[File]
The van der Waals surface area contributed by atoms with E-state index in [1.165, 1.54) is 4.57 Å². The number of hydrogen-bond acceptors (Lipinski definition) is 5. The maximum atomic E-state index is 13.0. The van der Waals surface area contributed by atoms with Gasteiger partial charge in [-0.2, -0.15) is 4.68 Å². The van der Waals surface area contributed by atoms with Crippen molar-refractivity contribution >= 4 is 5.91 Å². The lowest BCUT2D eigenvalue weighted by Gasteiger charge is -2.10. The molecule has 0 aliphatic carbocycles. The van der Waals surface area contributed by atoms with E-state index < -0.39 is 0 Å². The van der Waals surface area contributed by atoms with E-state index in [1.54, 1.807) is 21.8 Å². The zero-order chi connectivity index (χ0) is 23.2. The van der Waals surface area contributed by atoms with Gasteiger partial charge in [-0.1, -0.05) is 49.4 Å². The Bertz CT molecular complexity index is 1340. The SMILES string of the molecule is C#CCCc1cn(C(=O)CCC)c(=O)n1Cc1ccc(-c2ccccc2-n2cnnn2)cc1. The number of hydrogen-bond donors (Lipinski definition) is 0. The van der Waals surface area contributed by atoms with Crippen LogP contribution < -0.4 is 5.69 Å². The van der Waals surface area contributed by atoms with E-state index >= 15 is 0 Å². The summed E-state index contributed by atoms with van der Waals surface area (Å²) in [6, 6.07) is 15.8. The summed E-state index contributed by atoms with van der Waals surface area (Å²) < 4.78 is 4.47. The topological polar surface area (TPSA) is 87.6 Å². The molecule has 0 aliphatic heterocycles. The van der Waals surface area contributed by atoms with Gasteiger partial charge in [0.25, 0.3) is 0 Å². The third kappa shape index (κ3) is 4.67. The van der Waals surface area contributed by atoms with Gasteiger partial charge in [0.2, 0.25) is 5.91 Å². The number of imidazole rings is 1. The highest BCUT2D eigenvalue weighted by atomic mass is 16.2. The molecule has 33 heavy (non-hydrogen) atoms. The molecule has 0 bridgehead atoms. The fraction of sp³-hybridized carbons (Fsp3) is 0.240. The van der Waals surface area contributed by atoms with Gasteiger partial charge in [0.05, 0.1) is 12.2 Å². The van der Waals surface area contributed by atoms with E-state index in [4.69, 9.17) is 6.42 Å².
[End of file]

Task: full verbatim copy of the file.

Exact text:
The van der Waals surface area contributed by atoms with E-state index in [1.165, 1.54) is 4.57 Å². The number of hydrogen-bond acceptors (Lipinski definition) is 5. The maximum atomic E-state index is 13.0. The van der Waals surface area contributed by atoms with Gasteiger partial charge in [-0.2, -0.15) is 4.68 Å². The van der Waals surface area contributed by atoms with Crippen molar-refractivity contribution >= 4 is 5.91 Å². The lowest BCUT2D eigenvalue weighted by Gasteiger charge is -2.10. The molecule has 0 aliphatic carbocycles. The van der Waals surface area contributed by atoms with E-state index < -0.39 is 0 Å². The van der Waals surface area contributed by atoms with E-state index in [1.54, 1.807) is 21.8 Å². The zero-order chi connectivity index (χ0) is 23.2. The van der Waals surface area contributed by atoms with Gasteiger partial charge in [-0.1, -0.05) is 49.4 Å². The Bertz CT molecular complexity index is 1340. The SMILES string of the molecule is C#CCCc1cn(C(=O)CCC)c(=O)n1Cc1ccc(-c2ccccc2-n2cnnn2)cc1. The number of hydrogen-bond donors (Lipinski definition) is 0. The van der Waals surface area contributed by atoms with Crippen LogP contribution < -0.4 is 5.69 Å². The van der Waals surface area contributed by atoms with E-state index >= 15 is 0 Å². The summed E-state index contributed by atoms with van der Waals surface area (Å²) in [6, 6.07) is 15.8. The summed E-state index contributed by atoms with van der Waals surface area (Å²) < 4.78 is 4.47. The topological polar surface area (TPSA) is 87.6 Å². The molecule has 0 aliphatic heterocycles. The van der Waals surface area contributed by atoms with Gasteiger partial charge in [0.25, 0.3) is 0 Å². The third kappa shape index (κ3) is 4.67. The van der Waals surface area contributed by atoms with Gasteiger partial charge in [0.2, 0.25) is 5.91 Å². The number of imidazole rings is 1. The highest BCUT2D eigenvalue weighted by atomic mass is 16.2. The molecule has 33 heavy (non-hydrogen) atoms. The molecule has 0 bridgehead atoms. The fraction of sp³-hybridized carbons (Fsp3) is 0.240. The van der Waals surface area contributed by atoms with Gasteiger partial charge in [0.05, 0.1) is 12.2 Å². The van der Waals surface area contributed by atoms with E-state index in [4.69, 9.17) is 6.42 Å².